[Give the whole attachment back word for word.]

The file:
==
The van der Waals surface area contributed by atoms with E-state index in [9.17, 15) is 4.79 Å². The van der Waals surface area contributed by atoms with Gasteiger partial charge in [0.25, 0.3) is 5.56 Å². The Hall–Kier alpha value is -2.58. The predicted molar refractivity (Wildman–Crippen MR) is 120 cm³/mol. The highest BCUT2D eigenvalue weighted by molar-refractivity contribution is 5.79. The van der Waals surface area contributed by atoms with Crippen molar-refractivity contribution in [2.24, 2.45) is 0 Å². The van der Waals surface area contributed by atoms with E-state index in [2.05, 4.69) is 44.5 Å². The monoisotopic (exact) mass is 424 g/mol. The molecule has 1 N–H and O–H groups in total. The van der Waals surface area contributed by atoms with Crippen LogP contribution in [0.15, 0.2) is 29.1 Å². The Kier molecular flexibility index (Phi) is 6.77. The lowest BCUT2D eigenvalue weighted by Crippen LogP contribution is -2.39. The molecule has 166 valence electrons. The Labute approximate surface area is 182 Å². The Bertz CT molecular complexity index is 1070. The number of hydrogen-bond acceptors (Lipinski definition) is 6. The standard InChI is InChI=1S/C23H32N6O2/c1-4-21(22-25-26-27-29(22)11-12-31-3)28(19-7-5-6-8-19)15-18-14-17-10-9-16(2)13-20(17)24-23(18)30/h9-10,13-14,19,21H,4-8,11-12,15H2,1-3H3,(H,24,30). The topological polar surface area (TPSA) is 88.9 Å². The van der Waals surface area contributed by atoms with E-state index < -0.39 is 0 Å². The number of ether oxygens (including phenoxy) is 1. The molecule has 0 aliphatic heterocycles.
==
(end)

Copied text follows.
The van der Waals surface area contributed by atoms with E-state index in [9.17, 15) is 4.79 Å². The van der Waals surface area contributed by atoms with Gasteiger partial charge in [0.25, 0.3) is 5.56 Å². The Hall–Kier alpha value is -2.58. The predicted molar refractivity (Wildman–Crippen MR) is 120 cm³/mol. The highest BCUT2D eigenvalue weighted by molar-refractivity contribution is 5.79. The van der Waals surface area contributed by atoms with Crippen molar-refractivity contribution in [2.24, 2.45) is 0 Å². The van der Waals surface area contributed by atoms with E-state index in [2.05, 4.69) is 44.5 Å². The monoisotopic (exact) mass is 424 g/mol. The molecule has 1 N–H and O–H groups in total. The van der Waals surface area contributed by atoms with Crippen LogP contribution in [0.15, 0.2) is 29.1 Å². The Kier molecular flexibility index (Phi) is 6.77. The lowest BCUT2D eigenvalue weighted by Crippen LogP contribution is -2.39. The molecule has 166 valence electrons. The Labute approximate surface area is 182 Å². The Bertz CT molecular complexity index is 1070. The number of hydrogen-bond acceptors (Lipinski definition) is 6. The standard InChI is InChI=1S/C23H32N6O2/c1-4-21(22-25-26-27-29(22)11-12-31-3)28(19-7-5-6-8-19)15-18-14-17-10-9-16(2)13-20(17)24-23(18)30/h9-10,13-14,19,21H,4-8,11-12,15H2,1-3H3,(H,24,30). The topological polar surface area (TPSA) is 88.9 Å². The van der Waals surface area contributed by atoms with E-state index < -0.39 is 0 Å². The number of ether oxygens (including phenoxy) is 1. The molecule has 0 aliphatic heterocycles.